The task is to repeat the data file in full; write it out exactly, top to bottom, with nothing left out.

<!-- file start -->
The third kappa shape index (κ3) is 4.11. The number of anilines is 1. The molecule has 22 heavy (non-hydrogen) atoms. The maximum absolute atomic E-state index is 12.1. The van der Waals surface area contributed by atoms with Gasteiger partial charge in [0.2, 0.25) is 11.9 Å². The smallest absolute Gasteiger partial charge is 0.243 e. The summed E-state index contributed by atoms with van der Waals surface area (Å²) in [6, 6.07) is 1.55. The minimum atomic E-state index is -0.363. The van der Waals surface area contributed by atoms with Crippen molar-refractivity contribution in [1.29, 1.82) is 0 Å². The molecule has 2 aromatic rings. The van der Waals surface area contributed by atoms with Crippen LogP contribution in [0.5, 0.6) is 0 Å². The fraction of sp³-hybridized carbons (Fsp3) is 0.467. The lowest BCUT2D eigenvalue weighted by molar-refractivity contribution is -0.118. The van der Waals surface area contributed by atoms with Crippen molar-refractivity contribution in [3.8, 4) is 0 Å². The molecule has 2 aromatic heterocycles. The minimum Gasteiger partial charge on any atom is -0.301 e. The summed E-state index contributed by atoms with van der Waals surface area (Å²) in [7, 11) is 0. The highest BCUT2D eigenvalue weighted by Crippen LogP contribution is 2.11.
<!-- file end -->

The third kappa shape index (κ3) is 4.11. The number of anilines is 1. The molecule has 22 heavy (non-hydrogen) atoms. The maximum absolute atomic E-state index is 12.1. The van der Waals surface area contributed by atoms with Gasteiger partial charge in [0.2, 0.25) is 11.9 Å². The smallest absolute Gasteiger partial charge is 0.243 e. The summed E-state index contributed by atoms with van der Waals surface area (Å²) in [6, 6.07) is 1.55. The minimum atomic E-state index is -0.363. The van der Waals surface area contributed by atoms with Crippen molar-refractivity contribution in [1.29, 1.82) is 0 Å². The molecule has 2 aromatic rings. The van der Waals surface area contributed by atoms with Crippen LogP contribution in [0.5, 0.6) is 0 Å². The fraction of sp³-hybridized carbons (Fsp3) is 0.467. The lowest BCUT2D eigenvalue weighted by molar-refractivity contribution is -0.118. The van der Waals surface area contributed by atoms with Crippen molar-refractivity contribution in [3.8, 4) is 0 Å². The molecule has 2 aromatic heterocycles. The minimum Gasteiger partial charge on any atom is -0.301 e. The summed E-state index contributed by atoms with van der Waals surface area (Å²) in [7, 11) is 0. The highest BCUT2D eigenvalue weighted by Crippen LogP contribution is 2.11.